Although some previous work has begun to examine the value students place on socially supportive behaviors (importance ratings; Demaray & Elliott, 2001; Demaray & Malecki, 2003), no previous work has examined importance ratings of social support as related to bullying or being victimized. However, it was generally predicted that victims and bully/victims may place higher levels of importance on social support than their comparison or bullying counterparts.
No specific predictions were made regarding differences in importance scores by bully status. What source(s) of support are most related to bully and victim scores? In developing social support interventions with a goal of affecting bullying behavior in schools, it would be important to determine what sources of support were more related to bullying behavior than others (e.g. support from parents, classmates).
Based on previous research, it was predicted that classmate and close friend support would be most related to victim scores (Olweus, 1993; Rigby, 2000) and that parent (Haynie et al., 2001), teacher (Slee & Rigby, 1993), and school support (Bosworth et al., 1999) would be most related to bully scores.
The current study investigated perceptions of social support by students classified into comparison, bully, victim, and bully/victim groups and examined the relationships among perceived social support scores and bully or victim scores.
First, the prevalence of self-reported receipt and provision of bullying behavior was presented as well as an investigation of differences in these behaviors based on gender, grade level, ethnicity, and poverty status. Second, differences in levels of perceived social support by bully status were investigated. Third, differences in the importance of perceived social support were also examined by bully status. Finally, data were presented on which sources of support were most related to students' victim and bully scores.
Descriptive analyses revealed that verbal bullying (both direct and indirect) is more prevalent than severe physical bullying; however, severe physical bullying still occurred in the current sample. For example, the three most common types of bullying received were "someone called me names," "someone made fun of me," and "someone said mean things behind my back." The least common forms of bullying received were "someone attacked me," "someone threatened me with a weapon," and "someone used a weapon to hurt me."
Thus, the verbal types of bullying were more often reported than the severe physical types of bullying. Similarly, when asked what types of bullying behavior students engaged in, the results matched what students reported receiving. That is, the same three items were endorsed most often and least often. However, this should not discount the importance or occurrence of more violent types of bullying behaviors that are happening in the schools, even though they are reported less frequently.
Although the violent behaviors were reported less often than verbal bullying, approximately half of the sample reported someone had broken or stolen their things, 15% of the sample reported being attacked by someone at school, 6% reported being threatened with a weapon, and 3% reported someone used a weapon to hurt them.
Preliminary analyses found differences between the bully, victim, and bully victim groups as well. For example, it was found that students engaging in bullying behavior as well as being victimized (bully/victims) were, in many cases, worse off than students in either the bully or victim groups. For example, the bully/victim group scored significantly higher than the victim group on the victim score.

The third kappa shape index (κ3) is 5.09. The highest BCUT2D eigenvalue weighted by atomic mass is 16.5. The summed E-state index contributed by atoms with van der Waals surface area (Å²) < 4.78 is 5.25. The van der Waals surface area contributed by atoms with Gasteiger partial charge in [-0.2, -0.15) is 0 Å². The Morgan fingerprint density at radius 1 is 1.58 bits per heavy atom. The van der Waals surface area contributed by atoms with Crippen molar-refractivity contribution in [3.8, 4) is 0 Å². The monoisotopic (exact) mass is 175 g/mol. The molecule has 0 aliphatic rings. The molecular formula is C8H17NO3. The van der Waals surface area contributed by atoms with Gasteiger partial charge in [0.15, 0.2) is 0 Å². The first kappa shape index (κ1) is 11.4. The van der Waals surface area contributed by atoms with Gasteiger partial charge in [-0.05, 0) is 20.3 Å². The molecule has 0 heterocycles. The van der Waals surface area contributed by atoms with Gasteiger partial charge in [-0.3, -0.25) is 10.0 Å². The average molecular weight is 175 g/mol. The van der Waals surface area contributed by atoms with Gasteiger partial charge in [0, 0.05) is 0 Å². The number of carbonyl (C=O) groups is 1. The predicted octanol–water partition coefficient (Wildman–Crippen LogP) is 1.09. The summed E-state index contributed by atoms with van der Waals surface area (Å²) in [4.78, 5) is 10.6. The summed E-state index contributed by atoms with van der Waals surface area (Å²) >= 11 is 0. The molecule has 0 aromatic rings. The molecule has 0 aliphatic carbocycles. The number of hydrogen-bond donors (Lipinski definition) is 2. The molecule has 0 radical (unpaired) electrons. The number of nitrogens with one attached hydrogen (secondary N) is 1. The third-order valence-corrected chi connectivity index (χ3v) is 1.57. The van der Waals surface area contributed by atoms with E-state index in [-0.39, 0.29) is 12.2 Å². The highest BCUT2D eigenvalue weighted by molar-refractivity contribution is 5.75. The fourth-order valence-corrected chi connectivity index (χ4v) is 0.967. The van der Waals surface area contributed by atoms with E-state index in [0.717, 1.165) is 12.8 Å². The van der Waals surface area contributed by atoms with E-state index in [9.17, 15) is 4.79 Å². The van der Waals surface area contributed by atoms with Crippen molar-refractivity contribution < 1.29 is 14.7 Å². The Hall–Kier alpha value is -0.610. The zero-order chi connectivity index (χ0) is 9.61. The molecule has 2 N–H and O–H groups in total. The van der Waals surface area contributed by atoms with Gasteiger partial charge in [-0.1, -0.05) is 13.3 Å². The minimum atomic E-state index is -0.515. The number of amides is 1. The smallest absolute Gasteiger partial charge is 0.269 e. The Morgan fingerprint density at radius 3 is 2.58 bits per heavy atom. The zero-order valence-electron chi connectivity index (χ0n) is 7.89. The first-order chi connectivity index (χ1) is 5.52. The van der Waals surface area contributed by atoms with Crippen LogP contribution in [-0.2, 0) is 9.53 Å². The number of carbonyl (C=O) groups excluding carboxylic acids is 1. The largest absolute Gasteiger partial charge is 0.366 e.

This suggests that students in the bully/victim group may be even more at-risk because they were receiving more bullying behavior than students classified only as victims. In addition, the bully/ victim group engaged in more bullying than the bully group with higher bully scores. This highlights that the bully/victim group was reporting higher levels of both being bullied and bullying others.
Group differences (gender, grade level, ethnicity, and poverty status) also were investigated in victim and bully behaviors. With regard to gender, it was found that boys reported being victims of bullying more than girls, which is comparable to previous findings in the literature (Bernstein & Watson, 1997). However, in the current study, boys did not have higher bully scores than girls, which is inconsistent with previous research (Bosworth et al., 1999).
Thus, there appear to be some gender differences with boys being more likely to be recipients of bullying and mixed findings as to whether they are also more likely to be the bullies themselves. This finding is likely due to the limitation of the present study's assessment of bullying behavior. The behaviors assessed included some indirect verbal, direct verbal, and indirect physical, and direct (and severe) physical behaviors, however, not enough low-level direct physical behaviors were assessed on the bully/victim survey.
As noted by Bjorkqvist et al. (1992) as well as Crick and Grotpeter (1995), girls tend to engage in more indirect or relational bullying and boys engage in more direct or overt bullying. The current study was unable to show a reliable assessment of those categories of bullying behavior, thus the gender differences should be interpreted with caution.
Previous research has also documented younger students tend to have higher victim scores (Bernstein & Watson, 1997) and older students to have higher bully scores (Batchse & Knoff, 1994). In the current sample, no grade level differences were found on the victim score. The only significant grade difference found on the bully score was between sixth and seventh graders with sixth graders obtaining a score significantly lower than seventh graders.
Thus, these data provided some evidence that developmental differences do exist in bullying behavior, with older students being more likely to be the providers of bullying; however, it was not overwhelming. Similar to previous literature, no differences in bully or victim scores were found by socioeconomic status or racial groups (Bosworth et al., 1999).
The majority of the study focused on differences in perceptions of the frequency and importance of social support by bully status. With regard to the frequency of social support, as predicted, the comparison group perceived more overall total support than all other groups. Thus, bullies, victims, and bully/victims perceived less support than students not exhibiting bully behavior or receiving bully behavior.